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Robert Stewart, Ph.D.

Associate Professor


Dr. Stewart is an internationally recognized authority on the applications of computer modeling in radiation biophysics. In 2005, Dr. Stewart and colleagues developed a novel Monte Carlo model to simulate the induction and base excision repair (BER) of clustered DNA lesions. The 2011 version of the Monte Carlo Damage Simulation (MCDS v. 3.1) developed by Stewart and colleagues is a first of kind, and at present, the only Monte Carlo model capable of providing nucleotide-level maps of the clustered DNA lesions formed in cells irradiated under reduced oxygen conditions. The Monte Carlo models for the induction and repair of DNA damage are part of his more than decade-long effort to develop a multi-scale system of models to capture essential aspects of the early physical, chemical and biological processes underlying cell death kinetics.


Area(s) of Research Focus:

  • Biologically guided radiation therapy (BGRT), outcome assessment and treatment individualization using biological metrics, such as the equivalent uniform dose (EUD) and biologically equivalent dose (BED) concepts
  • Positron Emission Tomography (PET) and Boron Neutron Capture Therapy (BNCT) using the UW Clinical Neutron Therapy System (CNTS)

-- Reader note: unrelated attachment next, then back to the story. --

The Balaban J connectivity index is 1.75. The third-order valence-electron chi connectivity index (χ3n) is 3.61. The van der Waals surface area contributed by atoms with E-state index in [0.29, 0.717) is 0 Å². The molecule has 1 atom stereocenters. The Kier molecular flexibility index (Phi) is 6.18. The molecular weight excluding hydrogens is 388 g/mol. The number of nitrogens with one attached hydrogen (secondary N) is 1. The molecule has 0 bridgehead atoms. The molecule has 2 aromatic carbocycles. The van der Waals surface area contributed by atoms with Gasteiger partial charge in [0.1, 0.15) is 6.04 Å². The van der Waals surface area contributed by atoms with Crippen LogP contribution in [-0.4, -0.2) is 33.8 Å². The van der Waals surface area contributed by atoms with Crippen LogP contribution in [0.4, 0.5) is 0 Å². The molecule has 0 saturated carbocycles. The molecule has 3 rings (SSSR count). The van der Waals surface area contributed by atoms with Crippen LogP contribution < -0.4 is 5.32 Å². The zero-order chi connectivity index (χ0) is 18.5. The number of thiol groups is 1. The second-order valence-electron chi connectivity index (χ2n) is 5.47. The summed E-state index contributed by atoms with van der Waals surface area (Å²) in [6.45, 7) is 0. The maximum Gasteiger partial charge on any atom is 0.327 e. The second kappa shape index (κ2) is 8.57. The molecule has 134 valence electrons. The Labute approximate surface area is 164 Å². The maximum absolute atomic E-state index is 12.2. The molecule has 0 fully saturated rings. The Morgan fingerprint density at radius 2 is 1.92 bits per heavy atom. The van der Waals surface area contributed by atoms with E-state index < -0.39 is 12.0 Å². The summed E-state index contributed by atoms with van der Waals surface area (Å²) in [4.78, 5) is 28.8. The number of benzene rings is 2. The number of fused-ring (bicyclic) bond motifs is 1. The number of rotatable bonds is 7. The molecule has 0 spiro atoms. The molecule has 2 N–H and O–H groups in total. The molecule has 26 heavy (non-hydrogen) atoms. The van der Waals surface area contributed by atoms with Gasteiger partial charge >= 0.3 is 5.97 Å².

• Basic and applied research on molecular and cellular mechanisms of radiation injury, especially the induction and biological processing of DNA damage. Project leader for the development of the Monte Carlo Damage Simulation (MCDS) and the Monte Carlo Excision Repair (MCER) models
  • Effects of particle linear energy transfer (LET) and oxygen on DNA damage, reproductive cell death, and clinical endpoints (tolerance doses for healthy and equivalent tumor prescriptions)
  • Radiation physics, dosimetry and microdosimetry. Over 18 years of experience with Monte Carlo radiation transport codes, including PENELOPE, MCNP, EGS4, and EGSnrc

Education and Training

College: Kansas State University, Manhattan, KS

Graduate School: Kansas State University, Manhattan, KS

Published Works

I. Seth*, J.L. Schwartz, R.D. Stewart, R. Emery, M.C. Joiner, J. D. Tucker, Neutron exposures in human cells: bystander effect and relative biological effectiveness. Accepted by PLoS One on May 9th, 2014 (initial submission date March 3, 2014). Manuscript # PONE-D-14-09785R1.

JL Schwartz, D Murray, RD Stewart, MH Phillips, Modeling Clinical Radiation Responses in the IMRT Era. Journal of Physics: Conference Series. XVII International Conference on the Use of Computers in Radiation Therapy (ICCR2013) 489 (2014) 012059. doi:10.1088/1742-6596/489/1/012059

D Corwin, C Holdsworth, R Rockne, AD Trister, MM Mrugala, JK Rockhill, RD Stewart, M Phillips, KR Swanson, Toward patient-specific, biologically optimized radiation therapy plans for the treatment of glioblastoma. PLoS One. 2013 Nov 12; 8(11): e79115. doi: 10.1371/journal.pone.0079115.

C Kirkby, E Ghasroddashti, Y Poirier, M Tambasco, RD Stewart, Monte Carlo Simulations of Relative DNA Damage From KV CBCT Radiation. Phys. Med. Biol. 58, 5693-5704 (2013). doi: 10.1088/0031-9155/58/16/5693.

AG Georgakilas, P O’Neill, RD Stewart, Induction and Repair of Clustered DNA Lesions: What Do We Know So Far? Radiat. Res. 180, 100-109 (2013). doi: 10.1667/RR3041.1.

Board Certification

American Board of Radiology, Therapeutic Medical Physics part 1 2011